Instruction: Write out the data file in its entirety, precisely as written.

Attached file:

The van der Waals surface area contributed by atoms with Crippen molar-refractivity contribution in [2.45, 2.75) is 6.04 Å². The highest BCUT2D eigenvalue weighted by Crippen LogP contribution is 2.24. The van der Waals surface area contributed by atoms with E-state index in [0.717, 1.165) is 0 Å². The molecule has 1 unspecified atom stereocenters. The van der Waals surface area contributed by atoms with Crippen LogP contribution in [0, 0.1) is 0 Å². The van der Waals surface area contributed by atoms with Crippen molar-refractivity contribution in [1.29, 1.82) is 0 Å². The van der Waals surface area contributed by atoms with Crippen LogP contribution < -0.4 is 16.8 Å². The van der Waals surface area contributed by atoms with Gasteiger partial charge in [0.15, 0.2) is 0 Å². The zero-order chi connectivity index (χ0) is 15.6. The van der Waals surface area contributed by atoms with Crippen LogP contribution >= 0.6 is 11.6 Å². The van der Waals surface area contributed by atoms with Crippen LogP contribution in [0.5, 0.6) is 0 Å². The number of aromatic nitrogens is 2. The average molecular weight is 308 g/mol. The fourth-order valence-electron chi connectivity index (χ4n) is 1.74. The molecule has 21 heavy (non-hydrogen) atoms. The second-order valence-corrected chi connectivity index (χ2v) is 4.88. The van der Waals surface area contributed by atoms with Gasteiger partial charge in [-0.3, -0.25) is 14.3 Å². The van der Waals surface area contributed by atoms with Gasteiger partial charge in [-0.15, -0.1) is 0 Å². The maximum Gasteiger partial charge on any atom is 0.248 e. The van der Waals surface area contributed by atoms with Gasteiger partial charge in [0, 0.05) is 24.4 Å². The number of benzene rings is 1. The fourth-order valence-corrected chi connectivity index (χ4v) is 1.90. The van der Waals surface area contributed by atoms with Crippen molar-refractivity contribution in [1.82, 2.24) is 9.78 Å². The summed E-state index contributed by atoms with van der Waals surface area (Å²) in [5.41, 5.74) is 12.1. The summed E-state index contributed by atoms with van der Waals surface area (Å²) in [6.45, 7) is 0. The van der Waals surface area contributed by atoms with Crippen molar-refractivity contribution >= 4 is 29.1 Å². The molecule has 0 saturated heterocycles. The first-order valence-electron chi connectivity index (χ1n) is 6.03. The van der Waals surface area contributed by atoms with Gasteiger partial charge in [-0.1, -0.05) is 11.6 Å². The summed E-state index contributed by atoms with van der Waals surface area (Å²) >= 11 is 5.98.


The van der Waals surface area contributed by atoms with Crippen molar-refractivity contribution in [2.45, 2.75) is 6.04 Å². The highest BCUT2D eigenvalue weighted by Crippen LogP contribution is 2.24. The van der Waals surface area contributed by atoms with E-state index in [0.717, 1.165) is 0 Å². The molecule has 1 unspecified atom stereocenters. The van der Waals surface area contributed by atoms with Crippen LogP contribution in [0, 0.1) is 0 Å². The van der Waals surface area contributed by atoms with Crippen molar-refractivity contribution in [1.29, 1.82) is 0 Å². The van der Waals surface area contributed by atoms with Crippen LogP contribution < -0.4 is 16.8 Å². The van der Waals surface area contributed by atoms with Gasteiger partial charge in [0.15, 0.2) is 0 Å². The zero-order chi connectivity index (χ0) is 15.6. The van der Waals surface area contributed by atoms with Crippen LogP contribution >= 0.6 is 11.6 Å². The van der Waals surface area contributed by atoms with Crippen LogP contribution in [0.5, 0.6) is 0 Å². The number of aromatic nitrogens is 2. The average molecular weight is 308 g/mol. The fourth-order valence-electron chi connectivity index (χ4n) is 1.74. The molecule has 21 heavy (non-hydrogen) atoms. The second-order valence-corrected chi connectivity index (χ2v) is 4.88. The van der Waals surface area contributed by atoms with Gasteiger partial charge in [-0.3, -0.25) is 14.3 Å². The van der Waals surface area contributed by atoms with Gasteiger partial charge in [-0.15, -0.1) is 0 Å². The maximum Gasteiger partial charge on any atom is 0.248 e. The van der Waals surface area contributed by atoms with Gasteiger partial charge in [0, 0.05) is 24.4 Å². The number of benzene rings is 1. The fourth-order valence-corrected chi connectivity index (χ4v) is 1.90. The van der Waals surface area contributed by atoms with Crippen molar-refractivity contribution in [1.82, 2.24) is 9.78 Å². The summed E-state index contributed by atoms with van der Waals surface area (Å²) in [5.41, 5.74) is 12.1. The summed E-state index contributed by atoms with van der Waals surface area (Å²) in [6.45, 7) is 0. The van der Waals surface area contributed by atoms with Crippen molar-refractivity contribution >= 4 is 29.1 Å². The molecule has 0 saturated heterocycles. The first-order valence-electron chi connectivity index (χ1n) is 6.03. The van der Waals surface area contributed by atoms with Gasteiger partial charge in [-0.1, -0.05) is 11.6 Å². The summed E-state index contributed by atoms with van der Waals surface area (Å²) >= 11 is 5.98.